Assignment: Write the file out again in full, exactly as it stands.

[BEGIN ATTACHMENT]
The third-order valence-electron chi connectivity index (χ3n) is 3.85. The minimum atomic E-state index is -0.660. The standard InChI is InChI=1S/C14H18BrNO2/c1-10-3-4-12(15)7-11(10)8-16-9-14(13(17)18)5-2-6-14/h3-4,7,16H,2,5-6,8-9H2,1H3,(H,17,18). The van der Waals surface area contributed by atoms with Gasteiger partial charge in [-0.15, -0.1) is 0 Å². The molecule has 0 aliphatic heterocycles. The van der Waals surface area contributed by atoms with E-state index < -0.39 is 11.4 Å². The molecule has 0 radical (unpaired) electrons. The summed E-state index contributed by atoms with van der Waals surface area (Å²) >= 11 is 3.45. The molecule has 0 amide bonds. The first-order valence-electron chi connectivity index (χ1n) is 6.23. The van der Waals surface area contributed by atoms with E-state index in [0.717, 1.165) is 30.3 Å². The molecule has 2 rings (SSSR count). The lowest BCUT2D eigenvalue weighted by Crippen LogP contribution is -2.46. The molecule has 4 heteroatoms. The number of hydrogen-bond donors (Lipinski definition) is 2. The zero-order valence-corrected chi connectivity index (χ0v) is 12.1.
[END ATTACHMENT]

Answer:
The third-order valence-electron chi connectivity index (χ3n) is 3.85. The minimum atomic E-state index is -0.660. The standard InChI is InChI=1S/C14H18BrNO2/c1-10-3-4-12(15)7-11(10)8-16-9-14(13(17)18)5-2-6-14/h3-4,7,16H,2,5-6,8-9H2,1H3,(H,17,18). The van der Waals surface area contributed by atoms with Gasteiger partial charge in [-0.15, -0.1) is 0 Å². The molecule has 0 aliphatic heterocycles. The van der Waals surface area contributed by atoms with E-state index < -0.39 is 11.4 Å². The molecule has 0 radical (unpaired) electrons. The summed E-state index contributed by atoms with van der Waals surface area (Å²) >= 11 is 3.45. The molecule has 0 amide bonds. The first-order valence-electron chi connectivity index (χ1n) is 6.23. The van der Waals surface area contributed by atoms with E-state index in [0.717, 1.165) is 30.3 Å². The molecule has 2 rings (SSSR count). The lowest BCUT2D eigenvalue weighted by Crippen LogP contribution is -2.46. The molecule has 4 heteroatoms. The number of hydrogen-bond donors (Lipinski definition) is 2. The zero-order valence-corrected chi connectivity index (χ0v) is 12.1.